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  • The Magic of Concepts: History and the Economic in Twentieth-Century China by Rebecca E. Karl
  • Stephen A. Smith
The Magic of Concepts: History and the Economic in Twentieth-Century China by Rebecca E. Karl. Durham, NC: Duke University Press, 2017. Pp. xii + 216. $99.95 cloth, $25.95 paper.

Rebecca Karl is a rarity in the China field, a scholar who has carved out a distinctive niche by working at the interface of the history of concepts and conceptually informed historical research. In her new book, she offers a series of original and provocative essays that explore a number of historical and philosophical concepts that were the focus of scholarly interest in the 1930s and became recycled in the 1990s—albeit in more superficial form—serving during the latter decade to "produce the historiographically repetitive magic of concepts that, in the practice of social scientific inquiry, erases challenges to its own normative assumptions through its smooth renarration of history in 'objective' terms" (p. 6). To those scholars who are tired of forms of global history that fail to rise above ritual invocations of "networks," "flows," and "transfers" and that dismiss any attempt to seek directionality in historical development as "teleology," Karl's book comes as a breath of fresh air. In a set of five interrelated essays, Karl offers a rigorous historicization of concepts and their attendant historiography. Each page exudes rigorous thinking and demands the same of the reader.

The principal essays derive from her effort to think with the writings of a fascinating figure, Wang Yanan 王亞南 (1901–1969), an economist, philosopher, and cotranslator of works by David Ricardo, Adam [End Page 350] Smith, and Karl Marx (Capital), who was active during the 1930s through the early 1960s. Wang was an independent Marxist whose prime aim was to combat what he considered to be the tendency inherent in imported Western economic theory to detach concepts from their social context and their historical evolution. In particular, he criticized foreign theory for severing China's experience from the impact of imperialism in its economic, political, and intellectual forms. Wang considered that the ahistorical use of foreign concepts amounted to an ideological conjuring trick that he calls the "magic of concepts" (gainian de moshu 概念的魔術). The persistent thread running through his oeuvre is to reconnect economics and philosophy as material practices, recognizing that while their epistemological organization of the world is different, one cannot be separated from the other and that both must be located in their particular historical moment.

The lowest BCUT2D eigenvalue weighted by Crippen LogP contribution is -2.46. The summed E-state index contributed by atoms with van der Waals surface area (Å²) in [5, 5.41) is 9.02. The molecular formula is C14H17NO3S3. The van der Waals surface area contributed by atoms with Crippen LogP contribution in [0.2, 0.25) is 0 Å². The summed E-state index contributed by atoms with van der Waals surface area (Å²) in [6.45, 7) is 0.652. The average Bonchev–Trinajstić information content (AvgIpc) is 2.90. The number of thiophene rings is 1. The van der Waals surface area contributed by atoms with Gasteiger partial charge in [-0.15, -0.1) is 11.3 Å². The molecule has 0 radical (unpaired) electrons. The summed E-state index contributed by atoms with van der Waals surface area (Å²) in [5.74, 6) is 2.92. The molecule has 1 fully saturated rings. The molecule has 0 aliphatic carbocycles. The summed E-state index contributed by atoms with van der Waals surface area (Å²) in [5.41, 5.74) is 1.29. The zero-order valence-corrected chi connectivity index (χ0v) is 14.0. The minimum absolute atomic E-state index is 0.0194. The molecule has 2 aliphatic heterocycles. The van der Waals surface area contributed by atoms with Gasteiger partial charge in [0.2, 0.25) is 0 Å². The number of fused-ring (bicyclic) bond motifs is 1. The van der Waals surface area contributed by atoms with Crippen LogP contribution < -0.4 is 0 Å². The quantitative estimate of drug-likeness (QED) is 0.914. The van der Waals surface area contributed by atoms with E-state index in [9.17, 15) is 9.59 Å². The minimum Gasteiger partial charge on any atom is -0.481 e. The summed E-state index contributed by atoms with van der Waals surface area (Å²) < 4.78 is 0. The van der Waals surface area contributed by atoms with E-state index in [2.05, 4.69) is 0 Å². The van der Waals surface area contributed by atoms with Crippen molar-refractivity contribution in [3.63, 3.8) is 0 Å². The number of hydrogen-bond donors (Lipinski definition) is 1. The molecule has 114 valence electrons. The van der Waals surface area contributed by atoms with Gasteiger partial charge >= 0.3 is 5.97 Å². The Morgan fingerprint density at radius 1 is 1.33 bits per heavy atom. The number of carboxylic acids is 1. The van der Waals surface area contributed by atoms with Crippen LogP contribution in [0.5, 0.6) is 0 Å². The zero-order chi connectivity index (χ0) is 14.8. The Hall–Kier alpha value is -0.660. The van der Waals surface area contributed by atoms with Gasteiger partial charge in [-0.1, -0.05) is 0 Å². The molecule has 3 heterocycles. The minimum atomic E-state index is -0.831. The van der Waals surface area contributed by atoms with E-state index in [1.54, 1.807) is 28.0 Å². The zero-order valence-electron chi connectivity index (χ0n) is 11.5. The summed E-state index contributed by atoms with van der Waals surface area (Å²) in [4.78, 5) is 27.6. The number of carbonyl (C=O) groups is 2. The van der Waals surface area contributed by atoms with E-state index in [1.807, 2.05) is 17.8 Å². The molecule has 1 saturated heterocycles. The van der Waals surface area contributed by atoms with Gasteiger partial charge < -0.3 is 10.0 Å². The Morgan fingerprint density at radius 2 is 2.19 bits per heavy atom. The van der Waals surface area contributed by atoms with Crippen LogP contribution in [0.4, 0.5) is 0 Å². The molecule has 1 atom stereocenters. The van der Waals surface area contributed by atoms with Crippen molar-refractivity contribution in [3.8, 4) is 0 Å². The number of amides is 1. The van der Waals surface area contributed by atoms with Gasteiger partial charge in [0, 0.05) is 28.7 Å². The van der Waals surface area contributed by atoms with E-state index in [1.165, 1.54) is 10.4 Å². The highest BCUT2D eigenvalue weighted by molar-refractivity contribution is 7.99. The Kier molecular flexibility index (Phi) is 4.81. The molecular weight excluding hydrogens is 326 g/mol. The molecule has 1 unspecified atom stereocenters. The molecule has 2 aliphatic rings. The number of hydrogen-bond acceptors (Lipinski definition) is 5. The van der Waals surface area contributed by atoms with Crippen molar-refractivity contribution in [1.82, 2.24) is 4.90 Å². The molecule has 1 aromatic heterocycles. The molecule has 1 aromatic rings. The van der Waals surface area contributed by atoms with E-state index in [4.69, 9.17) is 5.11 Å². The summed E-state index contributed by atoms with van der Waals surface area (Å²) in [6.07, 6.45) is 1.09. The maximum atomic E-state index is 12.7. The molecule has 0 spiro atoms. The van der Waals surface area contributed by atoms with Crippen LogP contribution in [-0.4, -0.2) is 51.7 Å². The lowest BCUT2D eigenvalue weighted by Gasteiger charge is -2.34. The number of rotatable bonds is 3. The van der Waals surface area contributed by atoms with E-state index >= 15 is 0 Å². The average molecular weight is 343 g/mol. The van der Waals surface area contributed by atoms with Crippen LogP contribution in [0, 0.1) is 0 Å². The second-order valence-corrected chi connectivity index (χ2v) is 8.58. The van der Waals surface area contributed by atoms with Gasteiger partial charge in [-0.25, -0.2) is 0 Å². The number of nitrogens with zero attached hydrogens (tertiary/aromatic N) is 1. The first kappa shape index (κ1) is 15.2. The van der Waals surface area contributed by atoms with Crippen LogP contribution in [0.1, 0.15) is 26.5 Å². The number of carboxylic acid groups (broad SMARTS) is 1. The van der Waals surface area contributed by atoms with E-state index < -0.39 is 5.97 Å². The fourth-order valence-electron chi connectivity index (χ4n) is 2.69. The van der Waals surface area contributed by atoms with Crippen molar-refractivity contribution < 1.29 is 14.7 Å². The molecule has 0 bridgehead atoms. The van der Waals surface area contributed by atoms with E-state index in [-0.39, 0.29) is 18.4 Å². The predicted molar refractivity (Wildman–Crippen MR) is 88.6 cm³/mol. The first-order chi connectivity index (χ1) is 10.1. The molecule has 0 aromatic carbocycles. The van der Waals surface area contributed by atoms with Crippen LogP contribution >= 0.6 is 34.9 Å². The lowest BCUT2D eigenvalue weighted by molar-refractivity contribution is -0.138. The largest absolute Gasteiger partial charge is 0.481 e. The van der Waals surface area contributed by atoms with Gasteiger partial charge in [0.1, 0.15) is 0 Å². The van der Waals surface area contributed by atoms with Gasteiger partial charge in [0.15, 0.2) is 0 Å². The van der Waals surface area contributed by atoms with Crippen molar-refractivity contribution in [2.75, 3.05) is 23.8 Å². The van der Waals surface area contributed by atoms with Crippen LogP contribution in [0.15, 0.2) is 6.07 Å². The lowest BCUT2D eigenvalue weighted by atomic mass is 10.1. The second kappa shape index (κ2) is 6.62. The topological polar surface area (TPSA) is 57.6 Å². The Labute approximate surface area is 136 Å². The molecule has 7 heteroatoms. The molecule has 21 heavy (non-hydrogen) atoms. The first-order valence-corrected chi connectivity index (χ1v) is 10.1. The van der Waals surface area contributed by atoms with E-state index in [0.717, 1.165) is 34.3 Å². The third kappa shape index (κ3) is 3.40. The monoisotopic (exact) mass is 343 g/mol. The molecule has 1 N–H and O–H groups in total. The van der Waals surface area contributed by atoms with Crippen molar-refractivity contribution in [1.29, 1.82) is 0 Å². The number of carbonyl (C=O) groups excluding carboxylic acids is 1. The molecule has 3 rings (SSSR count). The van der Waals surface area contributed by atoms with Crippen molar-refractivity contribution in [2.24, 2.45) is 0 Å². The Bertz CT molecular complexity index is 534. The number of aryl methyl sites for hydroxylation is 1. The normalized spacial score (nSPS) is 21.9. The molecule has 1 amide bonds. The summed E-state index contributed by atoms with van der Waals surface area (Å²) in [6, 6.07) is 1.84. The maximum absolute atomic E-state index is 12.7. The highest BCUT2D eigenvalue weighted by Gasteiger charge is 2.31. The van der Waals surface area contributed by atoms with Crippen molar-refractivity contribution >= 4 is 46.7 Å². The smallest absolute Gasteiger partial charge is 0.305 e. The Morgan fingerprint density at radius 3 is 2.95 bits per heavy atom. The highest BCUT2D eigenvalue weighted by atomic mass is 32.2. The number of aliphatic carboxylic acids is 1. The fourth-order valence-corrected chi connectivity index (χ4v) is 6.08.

Chapter 1, "The Economic, China, World History: A Critique of Pure Ideology," explores recent debates about the nature of the eighteenth- and twentieth-century economy, concentrating on the debate around the "great divergence," initiated by Kenneth Pomeranz and taken up by R. Bin Wong, Philip Huang, and others.1 The essay is primarily concerned to show how "the economic" became a dominant mode of writing world history during the 1930s—a mode of writing that was resumed from 2000 in the Great Divergence debate. Karl argues that the concepts used to write China's relationship to world history—the market and the global, in particular—were once contested during the 1930s but became purely normative by the 1990s. Chapter 2, entitled "The Economic and the State: The Asiatic Mode of Production," discusses how Wang Yanan construes the Asiatic mode as a way of claiming historical exceptionalism for China, leading to a mistaken positioning of the country's contemporaneous socioeconomic situation in terms of a deviation from a supposedly normal path. During the 1930s, the debate focused on the class basis of the state in this putative mode of production; whereas by the 1980s, when the concept [End Page 351] briefly staged a comeback, it was seized on as an explanation for "five thousand years" of Chinese state continuity and cultural patrimony, representing a sign of national-imperial strength rather than of deviation from a Western norm. Chapter 3, entitled "The Economic as Transhistory: Temporality, the Market, and the Austrian School," takes up Wang Yanan's critique of the Austrian school, which inaugurated the "marginal revolution" based on a subjective theory of value (the greater the number of units of a...


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